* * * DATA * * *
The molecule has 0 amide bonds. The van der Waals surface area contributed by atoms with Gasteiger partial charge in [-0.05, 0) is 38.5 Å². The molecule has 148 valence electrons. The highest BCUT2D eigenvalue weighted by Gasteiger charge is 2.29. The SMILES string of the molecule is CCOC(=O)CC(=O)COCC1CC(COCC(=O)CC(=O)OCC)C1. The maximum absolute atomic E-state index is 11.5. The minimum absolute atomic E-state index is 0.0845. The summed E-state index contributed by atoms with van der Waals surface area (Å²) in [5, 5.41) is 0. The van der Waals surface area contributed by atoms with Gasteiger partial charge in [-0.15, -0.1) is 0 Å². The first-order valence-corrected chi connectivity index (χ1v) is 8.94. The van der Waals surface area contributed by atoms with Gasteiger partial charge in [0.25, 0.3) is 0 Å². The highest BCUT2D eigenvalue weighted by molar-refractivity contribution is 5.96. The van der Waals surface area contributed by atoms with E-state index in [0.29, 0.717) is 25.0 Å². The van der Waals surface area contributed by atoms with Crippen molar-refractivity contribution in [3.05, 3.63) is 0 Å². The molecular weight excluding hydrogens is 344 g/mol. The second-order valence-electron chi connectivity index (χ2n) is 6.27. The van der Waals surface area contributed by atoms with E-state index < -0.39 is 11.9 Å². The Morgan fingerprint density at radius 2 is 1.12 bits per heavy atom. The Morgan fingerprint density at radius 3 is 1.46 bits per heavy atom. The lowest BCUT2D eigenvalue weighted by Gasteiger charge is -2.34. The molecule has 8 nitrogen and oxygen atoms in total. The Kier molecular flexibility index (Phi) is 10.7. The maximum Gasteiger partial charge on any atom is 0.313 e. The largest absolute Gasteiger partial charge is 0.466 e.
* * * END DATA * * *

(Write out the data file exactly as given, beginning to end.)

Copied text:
The molecule has 0 amide bonds. The van der Waals surface area contributed by atoms with Gasteiger partial charge in [-0.05, 0) is 38.5 Å². The molecule has 148 valence electrons. The highest BCUT2D eigenvalue weighted by Gasteiger charge is 2.29. The SMILES string of the molecule is CCOC(=O)CC(=O)COCC1CC(COCC(=O)CC(=O)OCC)C1. The maximum absolute atomic E-state index is 11.5. The minimum absolute atomic E-state index is 0.0845. The summed E-state index contributed by atoms with van der Waals surface area (Å²) in [5, 5.41) is 0. The van der Waals surface area contributed by atoms with Gasteiger partial charge in [-0.15, -0.1) is 0 Å². The first-order valence-corrected chi connectivity index (χ1v) is 8.94. The van der Waals surface area contributed by atoms with Gasteiger partial charge in [0.25, 0.3) is 0 Å². The highest BCUT2D eigenvalue weighted by molar-refractivity contribution is 5.96. The van der Waals surface area contributed by atoms with E-state index in [0.29, 0.717) is 25.0 Å². The van der Waals surface area contributed by atoms with Crippen molar-refractivity contribution in [3.05, 3.63) is 0 Å². The molecular weight excluding hydrogens is 344 g/mol. The second-order valence-electron chi connectivity index (χ2n) is 6.27. The van der Waals surface area contributed by atoms with E-state index < -0.39 is 11.9 Å². The Morgan fingerprint density at radius 2 is 1.12 bits per heavy atom. The Morgan fingerprint density at radius 3 is 1.46 bits per heavy atom. The lowest BCUT2D eigenvalue weighted by Gasteiger charge is -2.34. The molecule has 8 nitrogen and oxygen atoms in total. The Kier molecular flexibility index (Phi) is 10.7. The maximum Gasteiger partial charge on any atom is 0.313 e. The largest absolute Gasteiger partial charge is 0.466 e.